■ WITH RUSSELL KINCAID
In this column, I answer questions about all
aspects of electronics, including computer
hardware, software, circuits, electronic theory,
troubleshooting, and anything else of interest
to the hobbyist. Feel free to participate with
your questions, comments, or suggestions.
Send all questions and comments to:
Join us as we delve into the
basics of electronics as applied
to every day problems, like:
●✓Power Supply Filter Caps
✓Tool Setter Modification
I need your help on how
to know or estimate the
DC motor parameters if I
haven’t got the datasheet
for the motor.
Mohammed S. Salah
AThere are five basic motor
types that I know about:
shunt wound, series wound,
permanent magnet, and brushless
DC. Without taking the motor apart
to see how it is wired, you can make
some determination by measuring the
There is an IEEE paper: “A method
for torque-speed curve determination
for a DC compound motor without
loading the motor” by Zhaohui Zeng
and E. Rechie. The paper costs
■ FIGURE 1
money so I didn’t read it, but it no
doubt would be of interest to you.
The shunt wound motor may
have two or four terminals. Four
terminals will allow you to control the
motor speed and torque by varying
the field current. More current yields
lower speed and higher torque. The
motor is capable of high torque over
a wide range of speed (see Figure 1).
The series wound motor only has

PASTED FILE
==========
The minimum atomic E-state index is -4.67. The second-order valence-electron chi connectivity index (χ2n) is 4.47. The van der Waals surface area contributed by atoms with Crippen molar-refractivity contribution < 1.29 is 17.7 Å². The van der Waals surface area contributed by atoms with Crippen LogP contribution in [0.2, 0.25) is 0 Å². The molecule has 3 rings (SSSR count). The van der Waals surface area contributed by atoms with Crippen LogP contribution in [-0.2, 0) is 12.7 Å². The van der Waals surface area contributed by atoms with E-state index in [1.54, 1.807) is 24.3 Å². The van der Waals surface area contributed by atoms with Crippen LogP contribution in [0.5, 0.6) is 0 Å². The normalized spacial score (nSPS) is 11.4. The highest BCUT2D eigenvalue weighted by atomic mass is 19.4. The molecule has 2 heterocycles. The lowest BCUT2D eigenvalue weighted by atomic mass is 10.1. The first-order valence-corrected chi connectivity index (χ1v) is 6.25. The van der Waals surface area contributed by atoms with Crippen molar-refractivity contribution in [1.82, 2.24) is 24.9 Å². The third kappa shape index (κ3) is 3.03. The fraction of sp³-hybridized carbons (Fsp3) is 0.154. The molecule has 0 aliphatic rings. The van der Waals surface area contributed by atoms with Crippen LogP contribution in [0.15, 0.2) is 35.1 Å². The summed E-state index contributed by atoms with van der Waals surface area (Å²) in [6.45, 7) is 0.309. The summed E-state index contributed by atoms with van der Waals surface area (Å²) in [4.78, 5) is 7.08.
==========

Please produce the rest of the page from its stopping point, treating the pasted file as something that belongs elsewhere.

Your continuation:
two terminals and the only control is
the applied voltage. The motor has high
torque at low speed and can overspeed
if not loaded. Automotive starter motors
and most traction motors are series type.
The compound motor combines
the high starting torque of the series
motor with the high torque at high
speed, characteristic of the shunt motor.
The speed-torque curve will depend
on the amount of series winding. The
curve shown in Figure 1 is typical.
The permanent magnet motor
has a wound armature with brushes
but the field is provided by
permanent magnets. This is similar
to a shunt motor with constant field
current; the available torque will
linearly decrease as the speed
increases. The brushless DC motor is
a permanent magnet motor and has
the same speed-torque curve. It is
not shown separately in Figure 1.
In order to estimate the horsepower of a motor, you need to know
the current rating. You can measure
the diameter of the wire to the
armature and look up the current
rating in a handbook. The power
input (Pin) is Vin times Iin and the
horsepower input is Pin/746. The
horsepower increases with voltage,
and the limiting factors are how fast
the motor can spin without damage
and heat dissipation of I2R losses. A
rule of thumb is 1/2 watt dissipation
per square inch of motor surface.
QI’m looking for a
circuit to divide 40
MHz by seven (down
to 5.714 MHz) with a
4: 3 mark-to-space ratio output.
Can you help me with such?
AA fast counter is
needed for 40 MHz; I
chose the 74F161A, a
synchronous four bit
presettable binary counter (see